Running Back

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    Mark Duncan/Associated Press

    Now that we got the most depressing position battle out of the way, let’s discuss the one that could end up being the most fun. As I said earlier the Browns' run game was atrocious last year.

    That was partly the guards’ fault and partly a lack of talent in the backfield. That will not be a problem this season. The Browns loaded up the running back position and now will likely be forced to cut someone who can get playing time somewhere else.

    That is a great problem to have.

    They signed Ben Tate this offseason, and he looks poised to snag the starting role and the majority of the snaps. They also drafted Terrance West, who could be a starting running back someday, and signed undrafted free agent Isaiah Crowell, who has all the potential in the world.

    Add those guys to Dion Lewis, who missed all of last season with an injury but showed huge potential in the preseason. Plus, you have Chris Ogbonnaya and Edwin Baker competing as well. It will be crowded backfield during camp, but that should ensure a talented one during the regular season.

Quarterback

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    Mark Duncan/Associated Press

    Now for the position battle that the entire world will be watching. Can the kid riding the hype train straight out of Texas A&M beat out the hardworking underdog from Cleveland. Johnny Manziel and Brian Hoyer’s battle should be one for the ages.

    It will not be must-see television because they are supreme talents. In fact, it is the exact opposite. Both quarterbacks are smaller in stature, scrappy and possess unique approaches to the position. Hoyer thrives in game situations, while Manziel makes huge plays but takes big risks.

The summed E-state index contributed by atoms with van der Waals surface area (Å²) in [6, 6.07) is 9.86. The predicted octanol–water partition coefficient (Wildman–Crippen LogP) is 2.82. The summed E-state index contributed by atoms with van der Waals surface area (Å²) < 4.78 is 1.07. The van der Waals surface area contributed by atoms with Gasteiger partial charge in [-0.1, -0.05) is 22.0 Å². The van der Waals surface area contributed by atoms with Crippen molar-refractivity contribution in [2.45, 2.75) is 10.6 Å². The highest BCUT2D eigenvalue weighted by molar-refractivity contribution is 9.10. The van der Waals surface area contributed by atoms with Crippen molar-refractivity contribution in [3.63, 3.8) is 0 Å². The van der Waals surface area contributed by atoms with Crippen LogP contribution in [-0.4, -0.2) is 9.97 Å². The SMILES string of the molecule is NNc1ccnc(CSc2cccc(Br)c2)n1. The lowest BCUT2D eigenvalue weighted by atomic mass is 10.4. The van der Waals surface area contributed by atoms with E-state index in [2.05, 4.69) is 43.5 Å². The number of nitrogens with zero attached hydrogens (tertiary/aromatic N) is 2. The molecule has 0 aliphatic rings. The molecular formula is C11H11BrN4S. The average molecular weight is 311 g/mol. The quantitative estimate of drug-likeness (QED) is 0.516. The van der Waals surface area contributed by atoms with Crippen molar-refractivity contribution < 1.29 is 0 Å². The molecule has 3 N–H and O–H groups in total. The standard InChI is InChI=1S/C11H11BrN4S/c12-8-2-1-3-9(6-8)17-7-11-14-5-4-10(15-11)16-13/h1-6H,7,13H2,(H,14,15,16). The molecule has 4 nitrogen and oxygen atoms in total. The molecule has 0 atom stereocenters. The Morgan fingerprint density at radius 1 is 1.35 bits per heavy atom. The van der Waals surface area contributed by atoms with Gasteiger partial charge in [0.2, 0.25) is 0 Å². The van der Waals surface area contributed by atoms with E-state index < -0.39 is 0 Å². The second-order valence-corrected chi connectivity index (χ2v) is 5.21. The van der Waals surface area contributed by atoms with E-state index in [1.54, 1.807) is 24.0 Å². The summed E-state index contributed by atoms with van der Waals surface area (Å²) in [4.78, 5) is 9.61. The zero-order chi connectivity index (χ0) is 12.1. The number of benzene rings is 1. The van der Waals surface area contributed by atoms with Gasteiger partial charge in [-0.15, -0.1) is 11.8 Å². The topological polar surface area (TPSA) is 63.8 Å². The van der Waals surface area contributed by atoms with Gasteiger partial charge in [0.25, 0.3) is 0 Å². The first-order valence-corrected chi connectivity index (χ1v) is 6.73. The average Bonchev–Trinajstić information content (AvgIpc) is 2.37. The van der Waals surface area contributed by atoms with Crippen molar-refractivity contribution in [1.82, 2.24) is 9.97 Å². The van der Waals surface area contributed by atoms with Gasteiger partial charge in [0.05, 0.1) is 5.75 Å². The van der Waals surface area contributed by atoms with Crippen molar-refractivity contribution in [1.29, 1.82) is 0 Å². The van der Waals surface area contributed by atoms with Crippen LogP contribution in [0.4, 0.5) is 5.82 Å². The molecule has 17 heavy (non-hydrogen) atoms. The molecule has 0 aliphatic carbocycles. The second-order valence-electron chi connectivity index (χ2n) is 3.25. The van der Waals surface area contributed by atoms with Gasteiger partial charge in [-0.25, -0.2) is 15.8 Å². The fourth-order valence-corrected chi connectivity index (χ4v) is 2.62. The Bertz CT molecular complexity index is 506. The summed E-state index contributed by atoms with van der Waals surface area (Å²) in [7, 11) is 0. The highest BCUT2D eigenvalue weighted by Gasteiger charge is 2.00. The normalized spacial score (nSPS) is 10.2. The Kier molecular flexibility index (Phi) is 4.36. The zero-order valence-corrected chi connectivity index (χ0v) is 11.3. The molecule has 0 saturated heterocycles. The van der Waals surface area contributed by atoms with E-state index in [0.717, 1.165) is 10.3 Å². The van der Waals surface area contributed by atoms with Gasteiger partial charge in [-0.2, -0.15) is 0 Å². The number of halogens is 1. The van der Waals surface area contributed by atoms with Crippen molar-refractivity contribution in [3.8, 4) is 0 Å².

This battle will most likely be decided during the preseason games. It will be interesting to see if head coach Mike Pettine splits the reps between the two players evenly or leans toward Hoyer since he has been proclaimed the starter heading into camp.

    Either way it should be a fun ride to the season opener, and whoever gets that start will have to earn it.

Wide Receiver

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    Mark Duncan/Associated Press

    The most puzzling position battle is easily at wide receiver. There are so many unknown factors that will play into this battle that it would be tough for anyone to predict the outcome.

    First, you have the impending suspension of Josh Gordon, who led the league last year in 1,646 receiving yards. Then you have the unknown health statuses of both Nate Burleson (arm) and Miles Austin (hamstring). Finally, the Browns brought in a plethora of other young receivers to compete for spots.

    If either Austin or Burleson can get healthy enough to be solid contributors before Week 1, then they should easily snag a starting spot. If they cannot, then the competition is wide-open and you could end up seeing a receiving corps full of names that fans do not recognize.

    This battle is directly correlated to the quarterback competition. Each quarterback will have to rely heavily on a group to which they have never thrown passes. Whoever can adjust to the receivers quicker will have an advantage.